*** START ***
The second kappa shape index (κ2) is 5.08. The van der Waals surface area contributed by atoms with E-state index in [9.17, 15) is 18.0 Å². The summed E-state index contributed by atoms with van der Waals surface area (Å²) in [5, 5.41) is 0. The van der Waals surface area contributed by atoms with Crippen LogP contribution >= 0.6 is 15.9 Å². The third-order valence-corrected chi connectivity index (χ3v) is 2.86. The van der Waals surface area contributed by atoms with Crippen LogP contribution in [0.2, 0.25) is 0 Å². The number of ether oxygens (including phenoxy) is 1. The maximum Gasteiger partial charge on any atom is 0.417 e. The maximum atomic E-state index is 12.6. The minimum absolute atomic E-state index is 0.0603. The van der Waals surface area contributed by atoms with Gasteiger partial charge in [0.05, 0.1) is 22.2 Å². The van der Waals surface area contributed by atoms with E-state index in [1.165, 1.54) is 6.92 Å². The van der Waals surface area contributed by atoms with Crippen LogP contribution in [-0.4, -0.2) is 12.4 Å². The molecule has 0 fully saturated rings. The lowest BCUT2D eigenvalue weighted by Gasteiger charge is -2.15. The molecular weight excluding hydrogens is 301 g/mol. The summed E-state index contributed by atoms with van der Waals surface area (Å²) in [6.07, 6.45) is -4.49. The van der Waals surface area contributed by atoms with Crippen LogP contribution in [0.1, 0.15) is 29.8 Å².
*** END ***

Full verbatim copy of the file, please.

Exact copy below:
The second kappa shape index (κ2) is 5.08. The van der Waals surface area contributed by atoms with E-state index in [9.17, 15) is 18.0 Å². The summed E-state index contributed by atoms with van der Waals surface area (Å²) in [5, 5.41) is 0. The van der Waals surface area contributed by atoms with Crippen LogP contribution >= 0.6 is 15.9 Å². The third-order valence-corrected chi connectivity index (χ3v) is 2.86. The van der Waals surface area contributed by atoms with Crippen LogP contribution in [0.2, 0.25) is 0 Å². The number of ether oxygens (including phenoxy) is 1. The maximum Gasteiger partial charge on any atom is 0.417 e. The maximum atomic E-state index is 12.6. The minimum absolute atomic E-state index is 0.0603. The van der Waals surface area contributed by atoms with Gasteiger partial charge in [0.05, 0.1) is 22.2 Å². The van der Waals surface area contributed by atoms with E-state index in [1.165, 1.54) is 6.92 Å². The van der Waals surface area contributed by atoms with Crippen LogP contribution in [-0.4, -0.2) is 12.4 Å². The molecule has 0 fully saturated rings. The lowest BCUT2D eigenvalue weighted by Gasteiger charge is -2.15. The molecular weight excluding hydrogens is 301 g/mol. The summed E-state index contributed by atoms with van der Waals surface area (Å²) in [6.07, 6.45) is -4.49. The van der Waals surface area contributed by atoms with Crippen LogP contribution in [0.1, 0.15) is 29.8 Å².